Less than a decade ago, spending a couple of hours with friends messing around with a set of paints was generally something you only did if you were still in grade school. But in 2012, Paint Nite changed that forever. Founded by Dan Hermann and Sean McGrail, they set out to transform the way adults hung out with one another. At Paint Nite events, you trade your finger paints for brushes and a canvas and your juicebox for a glass of pinot.
The idea took off and today there are thousands of Paint Nite events being hosted in 1,700 cities across North America. To learn more about their success and talk about what's next, I chatted with Paint Nite cofounder, Dan Hermann.
Growing up with an appreciation of art, but without the natural talent for it, Dan still wanted to find an outlet for his creativity. When it dawned on him to combine that desire with a way to be out and about with friends, "I knew we had stumbled on a chocolate-and-peanut-butter kind of combo." People were clearly instantly intrigued, but that doesn't mean their first attempt was a walk in the park.
"[It] was an adventure," Dan says, because in an unforeseen set of circumstances, the power went out for a good chunk of Boston that night. Clery's Bar was one of the only buildings to still have light, and lucky for Dan, that was exactly where he happened to be hosting the inaugural Paint Nite. A lucky star must have been shining on the bar that night, and Dan remembers it fondly saying, "It was pure gold right from the opening bell. Laughter, cocktails, truly great and authentic people . . . I'll never forget the positive energy in that room."
But how does Paint Nite work, exactly? Where does the inspiration for all that art come from? The short answer, is that "Paintings can originate from anywhere and anyone." But more specifically, Dan's referring to Paint Nite's relatively ingenious Painting Share Program. The program is an enormous inventory where anyone can upload their paintings to become part of a massive library that event organizers can use for their individual events. But artists aren't donating their creative efforts as an act of charity—they'll get paid every time one of their designs is used for an event! "Many people earn a nice living just off those residual checks!" says Dan.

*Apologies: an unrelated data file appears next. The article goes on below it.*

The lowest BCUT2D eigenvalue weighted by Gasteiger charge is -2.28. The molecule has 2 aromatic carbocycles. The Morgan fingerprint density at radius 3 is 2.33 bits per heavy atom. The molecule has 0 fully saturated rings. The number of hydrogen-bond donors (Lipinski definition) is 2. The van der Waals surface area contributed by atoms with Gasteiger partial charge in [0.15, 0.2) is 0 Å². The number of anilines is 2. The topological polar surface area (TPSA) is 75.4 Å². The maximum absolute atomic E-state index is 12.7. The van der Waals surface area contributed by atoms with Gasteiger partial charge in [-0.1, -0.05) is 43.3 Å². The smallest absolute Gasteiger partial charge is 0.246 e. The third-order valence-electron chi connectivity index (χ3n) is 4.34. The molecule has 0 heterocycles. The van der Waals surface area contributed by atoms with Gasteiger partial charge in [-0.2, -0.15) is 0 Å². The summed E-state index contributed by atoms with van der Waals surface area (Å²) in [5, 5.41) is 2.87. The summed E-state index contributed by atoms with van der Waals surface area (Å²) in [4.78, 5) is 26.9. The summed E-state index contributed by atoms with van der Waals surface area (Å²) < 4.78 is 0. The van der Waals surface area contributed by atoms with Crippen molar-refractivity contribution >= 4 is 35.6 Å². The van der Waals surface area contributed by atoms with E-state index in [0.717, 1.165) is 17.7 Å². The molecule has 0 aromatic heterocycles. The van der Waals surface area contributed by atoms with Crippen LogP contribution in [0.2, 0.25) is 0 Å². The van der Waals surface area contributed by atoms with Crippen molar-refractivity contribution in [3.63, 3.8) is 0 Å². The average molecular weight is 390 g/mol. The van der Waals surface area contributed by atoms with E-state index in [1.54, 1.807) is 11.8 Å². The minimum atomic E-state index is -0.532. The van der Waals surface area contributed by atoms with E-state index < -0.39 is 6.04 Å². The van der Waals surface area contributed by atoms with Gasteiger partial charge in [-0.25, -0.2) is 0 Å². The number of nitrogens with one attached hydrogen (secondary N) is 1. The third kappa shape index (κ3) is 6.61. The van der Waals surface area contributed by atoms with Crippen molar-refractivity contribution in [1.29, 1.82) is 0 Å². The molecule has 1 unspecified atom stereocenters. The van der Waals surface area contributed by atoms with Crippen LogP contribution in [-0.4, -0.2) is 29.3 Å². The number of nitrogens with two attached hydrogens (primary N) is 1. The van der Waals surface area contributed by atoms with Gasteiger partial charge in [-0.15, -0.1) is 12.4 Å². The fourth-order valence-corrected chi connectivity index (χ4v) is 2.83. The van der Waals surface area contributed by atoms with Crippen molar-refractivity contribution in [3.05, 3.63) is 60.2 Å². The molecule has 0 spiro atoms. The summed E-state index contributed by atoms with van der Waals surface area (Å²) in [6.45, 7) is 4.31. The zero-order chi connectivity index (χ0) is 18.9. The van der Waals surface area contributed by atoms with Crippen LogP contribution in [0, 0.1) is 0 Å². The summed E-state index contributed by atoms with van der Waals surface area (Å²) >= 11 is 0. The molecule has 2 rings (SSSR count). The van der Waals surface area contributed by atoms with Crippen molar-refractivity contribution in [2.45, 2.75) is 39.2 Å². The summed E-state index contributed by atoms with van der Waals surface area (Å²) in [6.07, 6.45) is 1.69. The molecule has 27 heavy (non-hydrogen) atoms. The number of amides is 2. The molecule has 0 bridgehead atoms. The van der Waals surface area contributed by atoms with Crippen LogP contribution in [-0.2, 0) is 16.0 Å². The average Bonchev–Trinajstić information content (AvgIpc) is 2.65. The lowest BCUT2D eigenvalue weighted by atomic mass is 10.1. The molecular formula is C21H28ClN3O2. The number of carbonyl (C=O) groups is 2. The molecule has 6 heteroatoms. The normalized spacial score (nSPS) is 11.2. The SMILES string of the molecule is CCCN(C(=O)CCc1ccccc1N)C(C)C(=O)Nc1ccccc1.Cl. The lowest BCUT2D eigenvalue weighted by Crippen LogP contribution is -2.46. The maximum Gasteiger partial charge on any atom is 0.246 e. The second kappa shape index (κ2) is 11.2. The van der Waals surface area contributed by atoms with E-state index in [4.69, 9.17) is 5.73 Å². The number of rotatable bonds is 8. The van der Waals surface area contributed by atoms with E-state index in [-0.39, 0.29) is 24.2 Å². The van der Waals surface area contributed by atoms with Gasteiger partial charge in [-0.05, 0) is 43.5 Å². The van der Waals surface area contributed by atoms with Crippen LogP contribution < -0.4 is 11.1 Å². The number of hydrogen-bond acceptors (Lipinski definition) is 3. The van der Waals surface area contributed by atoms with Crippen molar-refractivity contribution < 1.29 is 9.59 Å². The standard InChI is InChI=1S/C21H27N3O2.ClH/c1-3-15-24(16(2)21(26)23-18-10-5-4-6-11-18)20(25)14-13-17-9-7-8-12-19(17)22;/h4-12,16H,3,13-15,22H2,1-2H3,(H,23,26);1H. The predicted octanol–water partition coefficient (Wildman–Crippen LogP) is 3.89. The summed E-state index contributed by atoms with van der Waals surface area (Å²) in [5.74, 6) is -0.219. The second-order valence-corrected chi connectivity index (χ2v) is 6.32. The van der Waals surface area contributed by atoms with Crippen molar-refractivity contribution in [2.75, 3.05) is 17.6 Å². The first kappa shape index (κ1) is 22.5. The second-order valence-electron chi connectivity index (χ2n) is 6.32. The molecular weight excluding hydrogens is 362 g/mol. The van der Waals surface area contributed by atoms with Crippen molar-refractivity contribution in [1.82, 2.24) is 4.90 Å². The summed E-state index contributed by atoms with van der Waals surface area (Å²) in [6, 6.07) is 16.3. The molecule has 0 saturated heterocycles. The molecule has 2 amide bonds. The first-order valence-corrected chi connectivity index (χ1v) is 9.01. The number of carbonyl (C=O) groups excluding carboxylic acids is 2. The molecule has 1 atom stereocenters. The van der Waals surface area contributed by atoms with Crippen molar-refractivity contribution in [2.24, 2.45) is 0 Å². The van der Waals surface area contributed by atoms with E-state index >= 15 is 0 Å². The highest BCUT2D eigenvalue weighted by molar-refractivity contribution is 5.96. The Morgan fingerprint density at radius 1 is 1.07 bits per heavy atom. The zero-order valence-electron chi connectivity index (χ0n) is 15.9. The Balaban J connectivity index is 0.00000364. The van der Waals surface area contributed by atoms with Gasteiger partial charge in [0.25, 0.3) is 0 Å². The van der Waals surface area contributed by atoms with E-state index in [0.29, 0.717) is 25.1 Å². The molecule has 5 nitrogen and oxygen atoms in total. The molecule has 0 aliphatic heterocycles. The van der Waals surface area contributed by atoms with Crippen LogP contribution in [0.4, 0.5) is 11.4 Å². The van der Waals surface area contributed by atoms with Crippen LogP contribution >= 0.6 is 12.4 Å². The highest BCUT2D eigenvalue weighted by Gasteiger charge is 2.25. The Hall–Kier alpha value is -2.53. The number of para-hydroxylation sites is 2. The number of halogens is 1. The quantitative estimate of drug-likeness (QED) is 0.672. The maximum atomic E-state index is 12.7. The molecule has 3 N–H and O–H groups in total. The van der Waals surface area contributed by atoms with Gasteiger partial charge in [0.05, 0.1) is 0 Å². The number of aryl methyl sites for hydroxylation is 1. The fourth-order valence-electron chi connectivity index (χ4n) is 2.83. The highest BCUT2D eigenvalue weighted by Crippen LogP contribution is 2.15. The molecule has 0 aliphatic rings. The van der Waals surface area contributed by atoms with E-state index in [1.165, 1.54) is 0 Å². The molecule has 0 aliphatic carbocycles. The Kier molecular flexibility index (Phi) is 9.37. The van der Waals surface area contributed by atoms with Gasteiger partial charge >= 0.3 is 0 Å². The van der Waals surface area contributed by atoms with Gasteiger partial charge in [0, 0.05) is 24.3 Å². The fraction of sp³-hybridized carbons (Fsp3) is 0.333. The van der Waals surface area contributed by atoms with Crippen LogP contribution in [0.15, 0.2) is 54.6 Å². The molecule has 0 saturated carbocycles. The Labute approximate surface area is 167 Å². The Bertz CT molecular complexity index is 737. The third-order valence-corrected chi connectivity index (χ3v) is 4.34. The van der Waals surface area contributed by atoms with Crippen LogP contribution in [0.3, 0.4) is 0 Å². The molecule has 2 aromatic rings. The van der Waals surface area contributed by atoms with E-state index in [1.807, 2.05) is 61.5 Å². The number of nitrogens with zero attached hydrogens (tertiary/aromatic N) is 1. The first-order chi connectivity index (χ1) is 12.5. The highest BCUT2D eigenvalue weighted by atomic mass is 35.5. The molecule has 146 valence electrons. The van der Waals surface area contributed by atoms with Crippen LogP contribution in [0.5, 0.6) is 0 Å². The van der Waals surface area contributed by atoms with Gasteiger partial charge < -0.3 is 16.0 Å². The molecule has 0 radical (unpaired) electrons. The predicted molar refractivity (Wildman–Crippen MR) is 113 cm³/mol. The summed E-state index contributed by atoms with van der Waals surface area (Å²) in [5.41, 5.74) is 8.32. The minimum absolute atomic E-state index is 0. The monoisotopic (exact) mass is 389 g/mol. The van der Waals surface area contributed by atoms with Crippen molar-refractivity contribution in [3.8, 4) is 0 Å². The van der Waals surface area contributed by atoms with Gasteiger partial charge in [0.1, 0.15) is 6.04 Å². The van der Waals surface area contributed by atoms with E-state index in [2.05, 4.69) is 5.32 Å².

As for the event hosts? Sure, some of them are classically trained artists looking for a way to share their passion, but plenty of others are from all kinds of walks of life, from kindergarten teachers to auto mechanics. "And just like the painting choices, event hosts are completely chosen by our local partners, who know their communities best."
And that's clearly working for Paint Nite's customers. In a 2016 article by Inc. they reported that more than 200,000 people participate in Paint Nite events every month. But is Dan shocked by his success? "Proud, but not surprised," he says, "I'm . . . thrilled to see so many other people just getting involved in such an important movement: bringing creative and human interaction back into people's lives." In fact, the events have even see their fair share of marriage proposals! "Talk about energy and atmosphere coming alive!" says Dan.
So what does the future hold for Paint Nite? Well, their sister offering, Plant Nite, is already off to a great start. Instead of painting, participants will build their own living terrariums to take home and love turning friends into plant moms and dads. Though Dan hints that even more exciting developments are on the horizon. At the end of the day, though, he says it's simple: "Our secret sauce is no secret; people love sharing unique experiences together." We couldn't have said it better ourselves.